Whitney* signed up to go to Mountain Lodge with her Young Life group from an urban area of San Francisco. Before her trip, she had never left the city; it was the first time she traveled over the Golden Gate Bridge. She had begun a relationship with Christ earlier that year and had been attending club and Campaigners regularly. On the trail, everything was a challenge for her, especially cliff jumping. Whitney stood, terrified, at the edge of a 12- to 15-foot cliff staring into the water below, refusing to jump in. When, all of a sudden, the 40 kids who had gone before her, still wading in the water, began chanting her name.

Whitney began to cry. “I can’t believe they’re yelling for me,” she said to her leader, Christie Howard, also a Young Life area director in San Francisco, who was standing with her and holding her hand. After a few minutes of grappling with her fear, Whitney counted to three and leapt into the cold water.

“Kids are really searching for what their faith means,” Howard said. “It reminded me of a cloud of witnesses — all of the people cheering and showing the love of Christ. It was the highlight of Whitney’s week and it will always represent stepping out and doing what she was afraid of — trusting God.”

Knocking down walls
Frank* was a football player, very big and tough, who decided to go backpacking at Wilderness Ranch. During the trip he got stuck in a muddy sinkhole and sank down to the top of his boots. He tried to get himself out of the mess, but the more he struggled on his own, the more the mud sucked him in. When the female trail guide went back to help him, he was in tears, struggling with his physical exhaustion and the fact that he was falling behind everyone else.

According to Matt Ismert, creative camping coordinator for Wilderness Ranch, such experiences on the trail break down walls and open the door for guides, leaders and kids to talk about important spiritual issues. After Frank had rejoined the group, “the spiritual metaphors really began flowing,” Ismert said, “the avoidable muddy spot that a distracted high school student couldn’t miss, the struggle to extract himself with his own power from the mess, the emotions of failure, fear and exhaustion and then his reliance on the guide who helped him out of the mud.” Frank left Wilderness Ranch knowing that he could count on others — even those who seem weaker — to help get him out of life’s muddy sinkholes.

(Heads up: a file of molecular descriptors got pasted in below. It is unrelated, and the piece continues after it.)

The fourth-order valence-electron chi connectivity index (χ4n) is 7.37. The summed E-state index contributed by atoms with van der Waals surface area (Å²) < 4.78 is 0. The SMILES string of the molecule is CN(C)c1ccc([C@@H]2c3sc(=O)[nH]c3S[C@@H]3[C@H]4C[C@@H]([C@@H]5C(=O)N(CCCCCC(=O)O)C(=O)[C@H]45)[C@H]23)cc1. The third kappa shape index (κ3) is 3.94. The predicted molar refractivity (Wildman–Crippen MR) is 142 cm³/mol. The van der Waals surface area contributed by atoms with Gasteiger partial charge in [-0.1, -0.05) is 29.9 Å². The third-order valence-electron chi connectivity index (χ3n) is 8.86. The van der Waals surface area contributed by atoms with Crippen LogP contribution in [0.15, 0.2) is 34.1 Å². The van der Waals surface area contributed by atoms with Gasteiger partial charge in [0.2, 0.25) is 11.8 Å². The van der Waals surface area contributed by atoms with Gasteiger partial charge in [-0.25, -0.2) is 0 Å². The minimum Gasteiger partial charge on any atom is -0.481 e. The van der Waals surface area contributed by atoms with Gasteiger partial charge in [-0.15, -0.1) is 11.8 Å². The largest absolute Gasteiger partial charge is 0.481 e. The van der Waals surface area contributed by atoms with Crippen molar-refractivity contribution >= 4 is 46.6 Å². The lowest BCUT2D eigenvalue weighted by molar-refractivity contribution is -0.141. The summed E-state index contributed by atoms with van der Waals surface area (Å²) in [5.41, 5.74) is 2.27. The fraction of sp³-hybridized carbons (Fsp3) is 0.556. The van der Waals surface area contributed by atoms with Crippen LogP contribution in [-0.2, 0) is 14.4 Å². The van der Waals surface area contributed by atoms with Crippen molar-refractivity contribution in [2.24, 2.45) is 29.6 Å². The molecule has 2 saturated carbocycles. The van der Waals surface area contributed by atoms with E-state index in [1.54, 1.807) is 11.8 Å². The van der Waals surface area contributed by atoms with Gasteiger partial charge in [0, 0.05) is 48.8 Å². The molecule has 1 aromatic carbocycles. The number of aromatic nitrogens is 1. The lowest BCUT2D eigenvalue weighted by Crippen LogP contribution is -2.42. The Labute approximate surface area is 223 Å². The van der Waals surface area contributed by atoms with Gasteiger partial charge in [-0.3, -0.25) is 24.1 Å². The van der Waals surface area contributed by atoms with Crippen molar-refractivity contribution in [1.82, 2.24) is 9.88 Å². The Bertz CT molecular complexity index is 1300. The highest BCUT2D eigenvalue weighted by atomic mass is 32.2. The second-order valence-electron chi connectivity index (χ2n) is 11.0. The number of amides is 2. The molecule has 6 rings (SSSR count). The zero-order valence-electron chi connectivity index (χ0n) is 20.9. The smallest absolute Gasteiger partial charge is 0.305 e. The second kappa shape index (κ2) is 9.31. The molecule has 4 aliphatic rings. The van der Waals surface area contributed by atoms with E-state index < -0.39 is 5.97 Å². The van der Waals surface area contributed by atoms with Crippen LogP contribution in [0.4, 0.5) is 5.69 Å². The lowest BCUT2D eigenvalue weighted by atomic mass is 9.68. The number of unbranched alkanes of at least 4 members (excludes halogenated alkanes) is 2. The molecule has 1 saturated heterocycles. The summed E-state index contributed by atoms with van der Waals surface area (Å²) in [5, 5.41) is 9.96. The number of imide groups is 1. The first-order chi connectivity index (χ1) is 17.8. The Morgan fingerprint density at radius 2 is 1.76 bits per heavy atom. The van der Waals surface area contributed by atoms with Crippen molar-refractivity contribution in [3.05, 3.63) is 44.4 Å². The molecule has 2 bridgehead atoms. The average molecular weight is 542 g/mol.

Coming down from the mountain
The adventure camping experience gives kids something to take home — the feeling of knowing that they can persevere. Kids learn they can overcome impossible odds with Christ, whether they are climbing up and down a mountain in British Columbia or facing challenges to their faith at home.

“Coming down from the mountain” — getting back into their daily lives at home — is a hard task. Many of the kids walk into worlds where their faith is mocked, ignored or hated. But their experience in the wilderness can lend some perspective.

“When you’re on the mountain you can see where you’ve come from,” Toth said. “You can also see where you want to go. We have great perspective on the mountain, but nothing lives on the mountain, there is no vegetation. But if [kids] look in the valley they can see where the animals live, where things grow and flourish. God is the Lord of the mountain, but also of the valley.”

* an alias